All the pieces could be brought together to build sets of any height necessary or combine to build pieces and props that would otherwise be larger than those dimensions set. However, most ballroom ceiling heights back then were no more than 18′ in height with service doors at a minimum of 7′ in height. Also, as part of the design, we could build in the electrics to illuminate the sets. We also built in custom rolling carts to move the sets in and out of the room easily. The design required the complete theme to be set in completely within a 4 hour period, using a crew of no more than 6 stagehands. The staging to elevate the entertainment was a standard collapsible 8′ by 4′ with fabric skirting.
It’s probably hard for you today to imagine having to build so much onsite just to get all of the props and staging in place, but it all goes back to doing more than what’s expected. It would have been easier to scrap Bob’s idea, maybe scale it down to fit in the physical limitations of the room itself, and with Bob at the helm, I’m sure it would have still been a great show. But it wouldn’t be the same show, and it certainly wouldn’t be more than what was expected of us. So yes, it did require us to be flexible and change our plans on the fly and even perform more work than what we had anticipated, but that’s what was needed at the time. We wanted to bring Bob’s idea to life and were willing to change what we needed to do in order to get it done.
Now I imagine it’s easy to take space for granted with corporate event ideas. If a space is too small, you simply find another one. If you need set pieces of a certain size, it’s easy enough to find a workshop that already produces it. Same for props, lights, rigs, and sound systems. Those things are certainly more plentiful and much more accessible now, but try to imagine what you would do if you didn’t have that easy access. Would you change your plans entirely and settle for less? Or would you create a solution? For all the good modern convenience has brought to our industry, I do think that creativity, to a certain degree, is lost when tools and technology are taken for granted.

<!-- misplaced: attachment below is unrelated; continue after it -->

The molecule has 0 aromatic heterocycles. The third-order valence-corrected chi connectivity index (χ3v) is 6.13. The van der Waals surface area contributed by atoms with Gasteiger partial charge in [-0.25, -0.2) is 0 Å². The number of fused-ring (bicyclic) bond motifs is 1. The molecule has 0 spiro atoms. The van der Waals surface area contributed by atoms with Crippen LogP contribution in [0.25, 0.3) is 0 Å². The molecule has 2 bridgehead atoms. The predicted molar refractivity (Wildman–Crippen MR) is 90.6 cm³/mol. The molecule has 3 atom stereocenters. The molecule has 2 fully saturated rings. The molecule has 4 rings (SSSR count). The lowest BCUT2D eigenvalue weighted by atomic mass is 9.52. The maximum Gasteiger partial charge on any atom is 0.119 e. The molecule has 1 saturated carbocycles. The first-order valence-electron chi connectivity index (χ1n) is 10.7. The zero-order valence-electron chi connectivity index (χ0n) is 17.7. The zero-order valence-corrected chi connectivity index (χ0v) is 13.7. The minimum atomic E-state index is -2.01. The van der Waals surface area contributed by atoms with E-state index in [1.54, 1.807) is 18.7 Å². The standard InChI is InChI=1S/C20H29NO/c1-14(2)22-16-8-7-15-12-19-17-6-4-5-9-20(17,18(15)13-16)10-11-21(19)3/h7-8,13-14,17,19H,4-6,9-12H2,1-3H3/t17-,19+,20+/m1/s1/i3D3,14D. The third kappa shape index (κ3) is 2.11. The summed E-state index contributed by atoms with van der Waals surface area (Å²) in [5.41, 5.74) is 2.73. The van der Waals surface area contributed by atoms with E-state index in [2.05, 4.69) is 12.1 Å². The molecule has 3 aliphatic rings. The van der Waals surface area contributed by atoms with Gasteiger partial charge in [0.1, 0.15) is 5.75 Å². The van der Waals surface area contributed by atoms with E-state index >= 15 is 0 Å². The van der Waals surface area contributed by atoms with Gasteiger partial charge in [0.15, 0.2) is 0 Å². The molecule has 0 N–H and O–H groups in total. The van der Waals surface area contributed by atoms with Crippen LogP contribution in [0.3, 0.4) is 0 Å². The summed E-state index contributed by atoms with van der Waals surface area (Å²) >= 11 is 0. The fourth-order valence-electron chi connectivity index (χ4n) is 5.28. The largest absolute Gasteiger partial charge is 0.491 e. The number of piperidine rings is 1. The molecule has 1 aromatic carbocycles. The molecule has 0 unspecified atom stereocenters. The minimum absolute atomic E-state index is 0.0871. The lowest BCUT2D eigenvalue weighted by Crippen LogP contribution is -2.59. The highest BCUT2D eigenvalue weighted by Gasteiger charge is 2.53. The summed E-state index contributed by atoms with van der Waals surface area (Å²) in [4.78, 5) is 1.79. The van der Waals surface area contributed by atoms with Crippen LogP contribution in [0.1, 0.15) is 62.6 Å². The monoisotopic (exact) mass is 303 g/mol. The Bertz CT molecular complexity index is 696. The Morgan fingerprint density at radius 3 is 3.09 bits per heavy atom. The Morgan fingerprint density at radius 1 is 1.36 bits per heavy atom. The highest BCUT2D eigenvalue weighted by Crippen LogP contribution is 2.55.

Though it wasn’t intended as such, I think all of our construction (and deconstruction!) ended up being one of our most creative event planning ideas. In the wake of all these modifications we needed to make, we had to collaborate beyond our designated jobs to come up with creative and practical solutions. It got everyone talking and pitching ideas back and forth.
Anyway, the first theme we built out was a New Orleans Bourbon Street theme. With a clear fabric we would hang up, we would use lights to project images onto it. We built out 6 initial art deco buildings as well as a full-sized setting for the stage. This particular theme was ultimately designed by my friend Reid Carlson in Technical Services. We would use up to 4 different entertainment groups. Also, each structure had complete F&B capabilities. We had to theme all the table settings as well. In the beginning, we had no ability to provide theatrical lighting from the ceiling or suspend any speakers. That was our first challenge to be tackled, and fortunately, I had a lighting designer named Bob Goble on my team.